A bug bounty hunter has received $50,000 from Microsoft for identifying and reporting vulnerability that would involve brute-forcing the 7-digit security code sent to a user to verify identity and access their account.
Independent security researcher and white-hat hacker Laxman Muthiyah reported a vulnerability to Microsoft that could brute-force the 7-digit security code sent to a user’s mobile number or email address to validate identity and reset the password to get access to the account.
Microsoft has awarded Muthiyah a $50,000 reward under its bug bounty program for reporting the flaw that could allow a threat actor to hijack just about any Microsoft account.
Muthiyah is no stranger to identifying critical bugs. In 2019 he identified a bug that could allow anyone to carry out brute-force attacks for hacking Instagram accounts and was rewarded $30,000.
In 2015, Muthiyah identified a flaw that could allow him to delete all photos from anyone’s Facebook account.
The recent flaw is another account takeover scenario, which allows privilege escalation stemming from an authentication bypass used to verify the code sent as the account recovery process.
Bug Fixed in 2020
Microsoft fixed the bug in November 2020, much before the details were shared publicly by Muthiyah in his blog post published on Tuesday. His tests showed that out of the 1000 codes sent, just 122 got through, and the others were blocked with 1211 error code.
Despite the encryption barriers and rate-limiting checks in place to automatically prevent an attacker from submitting the 10 million code combinations automatically, Muthiyah could crack the encryption function that cloaked the security code and sent out multiple concurrent requests.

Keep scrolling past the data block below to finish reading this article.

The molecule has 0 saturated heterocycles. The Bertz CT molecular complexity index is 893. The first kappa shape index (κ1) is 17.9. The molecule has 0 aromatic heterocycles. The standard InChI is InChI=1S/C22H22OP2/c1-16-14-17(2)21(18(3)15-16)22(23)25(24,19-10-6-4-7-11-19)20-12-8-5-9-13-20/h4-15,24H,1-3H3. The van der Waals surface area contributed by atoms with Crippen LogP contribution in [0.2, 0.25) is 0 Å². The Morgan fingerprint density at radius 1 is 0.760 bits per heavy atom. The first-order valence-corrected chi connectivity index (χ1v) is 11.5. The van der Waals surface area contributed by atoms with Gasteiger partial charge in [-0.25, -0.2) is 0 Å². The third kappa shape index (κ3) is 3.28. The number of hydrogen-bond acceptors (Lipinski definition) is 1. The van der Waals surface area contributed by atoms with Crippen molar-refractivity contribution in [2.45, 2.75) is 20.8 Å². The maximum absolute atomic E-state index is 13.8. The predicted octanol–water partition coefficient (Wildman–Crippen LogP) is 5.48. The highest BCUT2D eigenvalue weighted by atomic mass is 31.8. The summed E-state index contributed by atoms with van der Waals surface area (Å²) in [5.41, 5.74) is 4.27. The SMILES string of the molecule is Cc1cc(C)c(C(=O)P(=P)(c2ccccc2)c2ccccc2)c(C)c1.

“I realized that they are blacklisting the IP address if all the requests we send don’t hit the server at the same time. A few milliseconds delay between the requests allowed the server to detect the attack and block it,” Muthiyah wrote in his blog post.
Attack Works on Accounts Not Secured by 2FA
Muthiyah claims that he could get around the rate-limiting constraint and change the password to hijack an account, but this attack only worked on accounts that weren’t secured by two-factor authentication (2FA). However, he also mentioned that it could be extended to defeat the two protection layers and modify the account’s password.
“Putting all together, an attacker has to send all the possibilities of 6 and 7 digit security codes that would be around 11 million request attempts and it has to be sent concurrently to change the password of any Microsoft account (including those with 2FA enabled).”
“It is not at all an easy process to send such a large number of concurrent requests, that would require a lot of computing resources as well as 1000s of IP address to complete the attack successfully,” Muthiyah concluded.
Did you enjoy reading this article? Don’t forget to like our page on Facebook and follow us on Twitter!